Engagement & Wellbeing: Remote Work with Children - Best Practices and Resources for Parents
When schools are closed for an extended period of time, parents may be challenged to adjust to working from home with their kids. This might feel like an overwhelming adjustment as you try to set both yourself and your kids up for success. While this can be stressful, and a few hiccups are inevitable, remember that you are not alone. Millions of other parents are right there with you, so give yourself (and your kids) grace, understanding, and compassion.
Here are some tips and resources for working from home with kids:
Establish a Routine & Stick with It
Kids operate better when structure is in place. Create and post a schedule that includes Academic/Work Time, Creative Time, Chore Time, Quiet Time/Mindfulness, Movement Time/Fresh Air, etc. to establish a routine with your new little “co-workers”. As you establish your own routine, remember to:
- Maintain normal bed and wake times. This will be important for the whole household to feel a sense of regularity. It may even help to have them “walk to school” (e.g., around the block) each morning.
- Establish work zones. Designate areas within your living space for you to do your work and designate places for your children to do their school work or quiet time activities. Have the kids make “Quiet Zone” signage.
- Manage expectations and boundaries. Post the daily schedule, including breaks and lunch time. Set boundaries, matching up your work time with their class time and respecting each other’s “zones”. Be sure to honor your end time so you are not working well into the evening hours.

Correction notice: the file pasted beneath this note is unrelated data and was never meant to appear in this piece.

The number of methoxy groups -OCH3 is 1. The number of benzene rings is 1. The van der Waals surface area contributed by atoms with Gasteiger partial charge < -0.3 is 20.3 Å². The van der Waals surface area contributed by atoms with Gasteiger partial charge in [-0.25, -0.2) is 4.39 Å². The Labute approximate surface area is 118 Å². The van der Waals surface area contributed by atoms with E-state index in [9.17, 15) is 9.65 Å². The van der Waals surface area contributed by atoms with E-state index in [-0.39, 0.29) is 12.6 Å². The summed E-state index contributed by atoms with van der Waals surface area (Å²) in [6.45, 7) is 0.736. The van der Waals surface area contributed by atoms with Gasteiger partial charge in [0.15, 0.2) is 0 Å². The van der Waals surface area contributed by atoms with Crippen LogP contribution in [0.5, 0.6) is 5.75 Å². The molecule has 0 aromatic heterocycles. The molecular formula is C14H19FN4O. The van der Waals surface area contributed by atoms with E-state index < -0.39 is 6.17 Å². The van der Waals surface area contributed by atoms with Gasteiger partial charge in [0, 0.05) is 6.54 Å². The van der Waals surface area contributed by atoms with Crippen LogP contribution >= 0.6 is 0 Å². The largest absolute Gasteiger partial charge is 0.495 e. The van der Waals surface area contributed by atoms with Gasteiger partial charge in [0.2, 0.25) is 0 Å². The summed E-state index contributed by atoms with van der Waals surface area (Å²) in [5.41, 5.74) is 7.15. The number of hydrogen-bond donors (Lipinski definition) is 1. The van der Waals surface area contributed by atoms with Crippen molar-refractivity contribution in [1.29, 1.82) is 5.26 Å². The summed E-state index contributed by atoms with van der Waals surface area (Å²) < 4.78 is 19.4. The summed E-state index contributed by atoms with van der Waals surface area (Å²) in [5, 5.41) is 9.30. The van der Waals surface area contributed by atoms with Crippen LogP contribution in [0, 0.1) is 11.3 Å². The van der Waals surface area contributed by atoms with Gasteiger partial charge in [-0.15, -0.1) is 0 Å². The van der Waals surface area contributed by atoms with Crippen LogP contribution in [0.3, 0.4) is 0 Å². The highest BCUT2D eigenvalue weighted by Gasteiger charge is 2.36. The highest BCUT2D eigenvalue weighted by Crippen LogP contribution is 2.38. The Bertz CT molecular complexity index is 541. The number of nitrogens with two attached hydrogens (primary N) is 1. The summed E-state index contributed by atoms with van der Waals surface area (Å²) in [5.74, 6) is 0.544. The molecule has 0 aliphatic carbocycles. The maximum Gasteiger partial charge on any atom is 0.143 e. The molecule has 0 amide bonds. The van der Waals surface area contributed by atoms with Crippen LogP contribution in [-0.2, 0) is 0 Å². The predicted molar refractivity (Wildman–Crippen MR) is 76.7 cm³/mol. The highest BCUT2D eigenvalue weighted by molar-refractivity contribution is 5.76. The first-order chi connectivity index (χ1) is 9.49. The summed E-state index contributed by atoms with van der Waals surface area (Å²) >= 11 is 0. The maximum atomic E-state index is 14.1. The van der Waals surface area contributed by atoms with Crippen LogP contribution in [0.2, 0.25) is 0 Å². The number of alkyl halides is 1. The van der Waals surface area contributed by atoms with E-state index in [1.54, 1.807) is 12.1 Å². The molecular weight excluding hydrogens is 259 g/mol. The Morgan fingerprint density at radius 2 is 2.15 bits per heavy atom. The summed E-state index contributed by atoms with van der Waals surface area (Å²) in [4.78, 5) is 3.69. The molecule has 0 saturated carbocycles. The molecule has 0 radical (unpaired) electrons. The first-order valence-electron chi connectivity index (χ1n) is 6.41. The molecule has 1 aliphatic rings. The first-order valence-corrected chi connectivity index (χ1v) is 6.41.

- Include breaks. It may be useful to use a timer so the kids have a visual cue. Include breaks on your schedule so there is no ambiguity. If you have younger kids, it might be helpful to leave extra snacks out where the kids can reach them and fill sippy cups with water or juice so they can access without having to interrupt you.
- Encourage exploration and creativity. Use this time to let kids research and explore things that really pique their interest. Do you have a child that likes cooking? Let them look up recipes and let their inner chef come out. Does your child like building? Purchase items for them to create something of their choice. For the history and science inclined, many museums are offering free virtual tours for kids—perhaps you can make time for a “virtual field trip” together.
Utilize Free Resources
Countless organizations offer free resources and virtual lessons to keep kids engaged. Click here for an alphabetical list of educational companies that are offering free subscriptions. Here are a few you might check out:
- Mystery Science is offering their most popular lessons for free, including fifteen 3-minute mini lessons and 45 – 90 minute full length lessons with hands-on activities.
- TED-Ed has both animated and live presentation-style video lessons by top educators.
- Khan Academy has educational videos for children, in addition to parent guides for establishing a schedule and supporting your child’s education during school closures.
- Mindful Schools is offering live mindfulness classes for kids on Tues, Wed & Thurs 10am PDT/1pm EDT.
- The Kennedy Space Center has many resources available for educators. They are also holding Facebook Live presentations on Mon, Wed, and Fri at 9:30am EDT for younger children and 1pm for young adults.
- Sternberg Museum will be hosting a Facebook Live mini-series called, “The Dome from Home”, streaming Mon – Fri at 9am and 1pm EDT. You can see live feeding and care of the animals along with a variety of natural history lessons.
Working at home with children can be a balancing act as well as an opportunity to enrich your lives together. Also keep in mind that your child is going through a difficult transition too and emotions may run high. Continue to keep conversation open. Let them be upset. Practice kindness and empathy, and call on another parent-friend when you need additional support.